By Supriya Menon
Newer technologies bring with them the promise of a better tomorrow – for industry, society, environment and people. They also bring with them the need for newer skills and capabilities that can scale up to meet the demands of the future. The fourth industrial revolution requires us to reimagine the ways in which we interact and leverage with technology to drive development for industry, countries, economies and human beings. In my experience, there are two aspects to this. One, learning new skills to use new technology effectively to fully leverage its power for good. And two, upskilling to learn new skills in order to avoid technological unemployment. The good news is that both these considerations can be addressed with a comprehensive training strategy.
As the tech landscape gets more competitive, and the need for innovation rules the roost, organizations have realized that their talent pool is their biggest asset. Our research indicates that 65% CIOs believe that lack of innovation is affecting their ability to stay ahead of competition. Of course, an important point to note here is that innovation is only possible when employees can understand the many functionalities of a new technology and learn to use it effectively. Merely investing in a new technology solution is not the gateway to innovation, it is the people using the technology that hold the key.
Organizations across domains are increasingly investing in learning and development strategies to equip their teams to leverage new technologies. Opportunities to reskill and upskill are also key factors for driving employee motivation and engagement. Our research indicates that IT professionals need at least 10 hours of training to keep their skills current and a well thought out training strategy involving classroom, online and on the job learning can benefit both the employee and employer meet the demands of the digital era.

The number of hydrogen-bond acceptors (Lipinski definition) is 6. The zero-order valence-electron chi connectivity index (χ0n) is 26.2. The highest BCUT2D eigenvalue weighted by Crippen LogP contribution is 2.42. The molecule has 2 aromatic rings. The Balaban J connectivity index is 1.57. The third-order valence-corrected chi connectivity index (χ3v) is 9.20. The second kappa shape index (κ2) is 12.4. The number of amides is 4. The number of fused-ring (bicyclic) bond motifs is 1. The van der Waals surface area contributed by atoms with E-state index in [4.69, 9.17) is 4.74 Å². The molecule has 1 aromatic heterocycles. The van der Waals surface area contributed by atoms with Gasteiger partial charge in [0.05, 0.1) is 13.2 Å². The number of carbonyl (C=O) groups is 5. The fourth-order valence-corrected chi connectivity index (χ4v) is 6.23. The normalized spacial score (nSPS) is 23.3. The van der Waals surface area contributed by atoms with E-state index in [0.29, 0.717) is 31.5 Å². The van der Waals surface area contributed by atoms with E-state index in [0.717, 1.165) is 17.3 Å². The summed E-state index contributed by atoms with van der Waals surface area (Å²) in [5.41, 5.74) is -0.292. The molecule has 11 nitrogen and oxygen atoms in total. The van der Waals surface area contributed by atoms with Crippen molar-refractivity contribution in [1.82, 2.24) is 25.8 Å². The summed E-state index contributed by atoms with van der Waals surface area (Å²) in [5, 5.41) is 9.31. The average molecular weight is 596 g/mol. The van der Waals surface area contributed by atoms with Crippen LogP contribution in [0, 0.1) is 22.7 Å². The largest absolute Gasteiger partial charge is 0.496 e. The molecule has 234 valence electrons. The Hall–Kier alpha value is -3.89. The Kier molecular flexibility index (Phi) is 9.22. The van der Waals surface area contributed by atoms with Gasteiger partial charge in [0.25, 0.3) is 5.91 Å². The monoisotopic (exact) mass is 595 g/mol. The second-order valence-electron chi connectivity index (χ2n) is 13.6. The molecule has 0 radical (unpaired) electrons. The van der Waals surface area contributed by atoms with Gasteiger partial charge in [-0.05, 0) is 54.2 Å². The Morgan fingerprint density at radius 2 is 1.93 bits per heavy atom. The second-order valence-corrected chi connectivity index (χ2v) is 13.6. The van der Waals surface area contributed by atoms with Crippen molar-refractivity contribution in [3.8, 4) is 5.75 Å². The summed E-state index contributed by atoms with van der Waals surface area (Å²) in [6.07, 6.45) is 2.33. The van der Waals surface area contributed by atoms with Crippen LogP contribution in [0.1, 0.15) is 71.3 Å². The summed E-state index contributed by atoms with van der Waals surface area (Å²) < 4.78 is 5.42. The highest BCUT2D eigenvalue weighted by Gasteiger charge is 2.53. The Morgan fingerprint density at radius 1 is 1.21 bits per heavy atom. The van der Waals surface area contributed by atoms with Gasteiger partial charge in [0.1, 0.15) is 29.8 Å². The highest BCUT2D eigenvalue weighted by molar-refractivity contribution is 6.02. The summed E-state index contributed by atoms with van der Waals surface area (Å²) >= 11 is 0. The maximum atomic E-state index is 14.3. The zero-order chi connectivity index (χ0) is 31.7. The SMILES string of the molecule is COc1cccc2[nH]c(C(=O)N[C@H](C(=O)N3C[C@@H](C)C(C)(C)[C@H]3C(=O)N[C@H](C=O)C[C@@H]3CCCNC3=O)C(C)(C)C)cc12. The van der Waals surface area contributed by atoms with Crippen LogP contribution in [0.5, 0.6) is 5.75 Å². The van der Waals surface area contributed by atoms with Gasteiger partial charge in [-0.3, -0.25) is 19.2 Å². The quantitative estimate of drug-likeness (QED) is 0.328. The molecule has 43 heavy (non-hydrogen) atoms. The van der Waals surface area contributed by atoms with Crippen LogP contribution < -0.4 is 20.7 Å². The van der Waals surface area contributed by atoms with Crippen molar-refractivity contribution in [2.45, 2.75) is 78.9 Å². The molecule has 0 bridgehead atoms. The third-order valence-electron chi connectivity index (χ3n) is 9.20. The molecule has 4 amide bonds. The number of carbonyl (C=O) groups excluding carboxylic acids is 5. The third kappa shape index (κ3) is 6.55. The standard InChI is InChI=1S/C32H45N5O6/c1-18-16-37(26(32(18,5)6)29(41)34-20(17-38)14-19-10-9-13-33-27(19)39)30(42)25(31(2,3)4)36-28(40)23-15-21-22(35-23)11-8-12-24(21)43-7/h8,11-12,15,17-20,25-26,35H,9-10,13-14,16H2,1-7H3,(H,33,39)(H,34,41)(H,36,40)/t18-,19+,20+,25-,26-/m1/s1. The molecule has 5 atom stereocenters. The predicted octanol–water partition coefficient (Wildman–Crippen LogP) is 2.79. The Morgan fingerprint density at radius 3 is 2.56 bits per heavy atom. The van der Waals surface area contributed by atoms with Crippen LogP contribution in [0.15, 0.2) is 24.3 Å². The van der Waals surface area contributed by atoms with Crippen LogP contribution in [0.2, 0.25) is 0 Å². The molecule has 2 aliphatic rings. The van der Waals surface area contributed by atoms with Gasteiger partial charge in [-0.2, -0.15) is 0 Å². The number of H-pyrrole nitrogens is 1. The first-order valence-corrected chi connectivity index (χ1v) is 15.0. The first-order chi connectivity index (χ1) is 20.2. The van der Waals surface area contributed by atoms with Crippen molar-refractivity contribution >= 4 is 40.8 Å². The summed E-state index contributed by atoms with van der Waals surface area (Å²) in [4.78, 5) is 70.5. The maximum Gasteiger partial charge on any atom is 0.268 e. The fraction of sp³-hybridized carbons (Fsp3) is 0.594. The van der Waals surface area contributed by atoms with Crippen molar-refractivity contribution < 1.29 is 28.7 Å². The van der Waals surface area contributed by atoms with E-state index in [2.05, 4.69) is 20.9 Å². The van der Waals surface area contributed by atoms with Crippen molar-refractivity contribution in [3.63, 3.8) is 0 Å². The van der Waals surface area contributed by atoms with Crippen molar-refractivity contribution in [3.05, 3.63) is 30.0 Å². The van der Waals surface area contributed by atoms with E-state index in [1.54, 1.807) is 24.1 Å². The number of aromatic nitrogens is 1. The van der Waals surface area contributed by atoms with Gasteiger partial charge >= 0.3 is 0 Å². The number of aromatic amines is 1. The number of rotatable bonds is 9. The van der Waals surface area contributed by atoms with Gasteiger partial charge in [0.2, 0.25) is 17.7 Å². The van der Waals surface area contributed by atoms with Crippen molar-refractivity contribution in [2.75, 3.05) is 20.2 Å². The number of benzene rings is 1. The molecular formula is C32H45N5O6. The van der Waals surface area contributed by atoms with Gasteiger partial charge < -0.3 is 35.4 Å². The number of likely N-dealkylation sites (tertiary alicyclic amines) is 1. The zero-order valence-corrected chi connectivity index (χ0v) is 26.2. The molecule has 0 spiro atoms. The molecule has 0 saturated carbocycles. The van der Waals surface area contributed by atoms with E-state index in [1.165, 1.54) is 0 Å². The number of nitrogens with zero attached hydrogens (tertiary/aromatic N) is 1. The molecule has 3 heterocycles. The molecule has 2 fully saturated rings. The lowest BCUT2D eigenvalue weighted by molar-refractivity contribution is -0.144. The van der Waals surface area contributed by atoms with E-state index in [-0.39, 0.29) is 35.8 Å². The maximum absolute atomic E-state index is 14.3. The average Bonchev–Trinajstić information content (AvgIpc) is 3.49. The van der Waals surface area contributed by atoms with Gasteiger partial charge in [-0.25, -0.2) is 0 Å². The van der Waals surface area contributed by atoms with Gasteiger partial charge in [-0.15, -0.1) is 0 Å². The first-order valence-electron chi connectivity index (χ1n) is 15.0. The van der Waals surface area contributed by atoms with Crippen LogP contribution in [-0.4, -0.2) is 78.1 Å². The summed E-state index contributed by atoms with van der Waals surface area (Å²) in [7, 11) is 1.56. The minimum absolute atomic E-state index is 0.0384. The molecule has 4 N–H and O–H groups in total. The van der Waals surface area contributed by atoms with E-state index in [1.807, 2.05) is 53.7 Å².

Training and development are also extremely critical factors in driving customer satisfaction. As India’s digital transformation journey moves into the next phase, CIOs are moving out of their operational roles to focus on matters of strategy. They expect strategic counsel from their partners to help them monetize their digital investments. The 2018 Business Survival Compunnel Digital indicates a customer’s digitally enabled interactions with an organization’s brand, people, and technology are likely to influence their decision to continue their engagement with the company.
Legacy skillsets, jobs involving routine activities and an inability to innovate are significant inhibitors in the current technology economy. To begin with, there is a significant gap between academic courses and the skills required on the job. According to a recent study 9 out of 10 technology sector employees feel there is a huge gap between what is taught in class and what is expected on the job.
The need, therefore, is to make academic training relevant and industry focused. The second, more critical challenge is that of people already on the job who are finding their skills outdated. According to a joint report published by industry lobbies FICCI and NASSCOM, 37% of the Indian workforce will be in jobs demanding drastically different skill sets by 2022.1 Reskilling the workforce is essential to for them to be able to complement and leverage emerging technologies to drive innovation and future growth for the organization.
There is no denying that technologies such as automation, artificial intelligence and machine learning will increasingly impact jobs across sectors. But the situation is not as dire as it might seem at first glance. As the World Economic Forum puts it, “The individuals who will succeed in the economy of the future will be those who can complement the work done by mechanical or algorithmic technologies, and ‘work with the machines’.”2 Comprehensive training and reskilling measures are critical to not just safeguard against technological unemployment but also drive innovation and future proof the organization. From my interactions with customers and industry peers I can safely say that most Indian organizations understand the value delivered by reskilling programs and are actively investing in them. We can look forward to meeting the challenges of the Fourth Industrial Revolution with a workforce that is skilled and equipped to leverage emerging technologies for good.
(The author is the Director – Education, VMware India)
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